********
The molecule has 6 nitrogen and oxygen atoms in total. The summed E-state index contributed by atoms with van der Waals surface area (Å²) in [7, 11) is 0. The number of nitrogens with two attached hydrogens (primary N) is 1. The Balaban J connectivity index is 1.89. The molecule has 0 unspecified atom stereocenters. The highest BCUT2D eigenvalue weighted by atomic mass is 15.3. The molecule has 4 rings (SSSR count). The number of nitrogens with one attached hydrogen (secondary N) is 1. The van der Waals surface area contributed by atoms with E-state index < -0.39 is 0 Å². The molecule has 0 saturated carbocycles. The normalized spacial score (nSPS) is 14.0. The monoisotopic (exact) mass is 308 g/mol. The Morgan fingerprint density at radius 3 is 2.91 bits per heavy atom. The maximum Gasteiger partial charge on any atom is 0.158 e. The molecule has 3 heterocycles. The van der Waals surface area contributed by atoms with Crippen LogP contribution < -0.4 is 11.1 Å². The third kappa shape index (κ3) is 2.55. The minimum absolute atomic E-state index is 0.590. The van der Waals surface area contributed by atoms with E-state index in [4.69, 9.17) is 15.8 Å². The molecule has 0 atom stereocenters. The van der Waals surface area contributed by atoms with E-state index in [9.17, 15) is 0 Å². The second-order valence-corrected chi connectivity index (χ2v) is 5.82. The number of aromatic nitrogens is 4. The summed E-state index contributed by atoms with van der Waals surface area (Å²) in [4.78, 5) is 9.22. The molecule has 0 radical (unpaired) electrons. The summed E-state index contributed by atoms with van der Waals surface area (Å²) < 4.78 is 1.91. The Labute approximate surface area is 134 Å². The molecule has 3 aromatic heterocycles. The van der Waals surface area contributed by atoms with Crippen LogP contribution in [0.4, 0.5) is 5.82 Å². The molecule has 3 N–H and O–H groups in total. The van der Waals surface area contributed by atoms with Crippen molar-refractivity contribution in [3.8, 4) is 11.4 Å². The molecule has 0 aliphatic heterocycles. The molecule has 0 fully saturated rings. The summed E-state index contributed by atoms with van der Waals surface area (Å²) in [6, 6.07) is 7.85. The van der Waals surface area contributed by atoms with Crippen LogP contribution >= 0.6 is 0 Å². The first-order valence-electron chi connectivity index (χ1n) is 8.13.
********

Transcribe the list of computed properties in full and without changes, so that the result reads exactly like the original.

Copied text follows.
The molecule has 6 nitrogen and oxygen atoms in total. The summed E-state index contributed by atoms with van der Waals surface area (Å²) in [7, 11) is 0. The number of nitrogens with two attached hydrogens (primary N) is 1. The Balaban J connectivity index is 1.89. The molecule has 0 unspecified atom stereocenters. The highest BCUT2D eigenvalue weighted by atomic mass is 15.3. The molecule has 4 rings (SSSR count). The number of nitrogens with one attached hydrogen (secondary N) is 1. The van der Waals surface area contributed by atoms with E-state index < -0.39 is 0 Å². The molecule has 0 saturated carbocycles. The normalized spacial score (nSPS) is 14.0. The monoisotopic (exact) mass is 308 g/mol. The Morgan fingerprint density at radius 3 is 2.91 bits per heavy atom. The maximum Gasteiger partial charge on any atom is 0.158 e. The molecule has 3 heterocycles. The van der Waals surface area contributed by atoms with Crippen LogP contribution < -0.4 is 11.1 Å². The third kappa shape index (κ3) is 2.55. The minimum absolute atomic E-state index is 0.590. The van der Waals surface area contributed by atoms with E-state index in [4.69, 9.17) is 15.8 Å². The molecule has 0 atom stereocenters. The van der Waals surface area contributed by atoms with E-state index in [9.17, 15) is 0 Å². The second-order valence-corrected chi connectivity index (χ2v) is 5.82. The number of aromatic nitrogens is 4. The summed E-state index contributed by atoms with van der Waals surface area (Å²) in [4.78, 5) is 9.22. The molecule has 0 radical (unpaired) electrons. The summed E-state index contributed by atoms with van der Waals surface area (Å²) < 4.78 is 1.91. The Labute approximate surface area is 134 Å². The molecule has 3 aromatic heterocycles. The van der Waals surface area contributed by atoms with Crippen LogP contribution in [0.4, 0.5) is 5.82 Å². The molecule has 3 N–H and O–H groups in total. The van der Waals surface area contributed by atoms with Crippen molar-refractivity contribution in [3.8, 4) is 11.4 Å². The molecule has 0 aliphatic heterocycles. The molecule has 0 fully saturated rings. The summed E-state index contributed by atoms with van der Waals surface area (Å²) in [6, 6.07) is 7.85. The van der Waals surface area contributed by atoms with Crippen LogP contribution >= 0.6 is 0 Å². The first-order valence-electron chi connectivity index (χ1n) is 8.13.